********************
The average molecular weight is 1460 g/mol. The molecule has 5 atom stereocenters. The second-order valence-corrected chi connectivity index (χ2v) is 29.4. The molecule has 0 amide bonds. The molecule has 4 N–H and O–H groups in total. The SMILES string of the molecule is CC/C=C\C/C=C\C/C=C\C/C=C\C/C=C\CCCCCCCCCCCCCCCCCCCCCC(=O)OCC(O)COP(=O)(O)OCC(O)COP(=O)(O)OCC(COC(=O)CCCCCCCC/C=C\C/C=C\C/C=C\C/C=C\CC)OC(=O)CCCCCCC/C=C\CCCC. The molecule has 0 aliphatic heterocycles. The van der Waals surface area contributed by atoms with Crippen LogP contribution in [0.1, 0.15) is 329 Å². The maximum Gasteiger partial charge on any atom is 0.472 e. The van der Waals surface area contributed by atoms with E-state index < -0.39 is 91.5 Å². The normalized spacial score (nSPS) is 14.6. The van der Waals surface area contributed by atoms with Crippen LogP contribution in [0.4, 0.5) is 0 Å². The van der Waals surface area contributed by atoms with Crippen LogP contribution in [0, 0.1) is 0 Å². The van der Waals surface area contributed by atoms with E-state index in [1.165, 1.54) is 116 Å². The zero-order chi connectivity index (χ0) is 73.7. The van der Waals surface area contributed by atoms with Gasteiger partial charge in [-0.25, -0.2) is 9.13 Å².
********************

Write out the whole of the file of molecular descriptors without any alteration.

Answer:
The average molecular weight is 1460 g/mol. The molecule has 5 atom stereocenters. The second-order valence-corrected chi connectivity index (χ2v) is 29.4. The molecule has 0 amide bonds. The molecule has 4 N–H and O–H groups in total. The SMILES string of the molecule is CC/C=C\C/C=C\C/C=C\C/C=C\C/C=C\CCCCCCCCCCCCCCCCCCCCCC(=O)OCC(O)COP(=O)(O)OCC(O)COP(=O)(O)OCC(COC(=O)CCCCCCCC/C=C\C/C=C\C/C=C\C/C=C\CC)OC(=O)CCCCCCC/C=C\CCCC. The molecule has 0 aliphatic heterocycles. The van der Waals surface area contributed by atoms with Crippen LogP contribution in [0.1, 0.15) is 329 Å². The maximum Gasteiger partial charge on any atom is 0.472 e. The van der Waals surface area contributed by atoms with E-state index < -0.39 is 91.5 Å². The normalized spacial score (nSPS) is 14.6. The van der Waals surface area contributed by atoms with Crippen LogP contribution in [0.4, 0.5) is 0 Å². The van der Waals surface area contributed by atoms with Crippen LogP contribution in [0, 0.1) is 0 Å². The van der Waals surface area contributed by atoms with E-state index in [1.165, 1.54) is 116 Å². The zero-order chi connectivity index (χ0) is 73.7. The van der Waals surface area contributed by atoms with Gasteiger partial charge in [-0.25, -0.2) is 9.13 Å².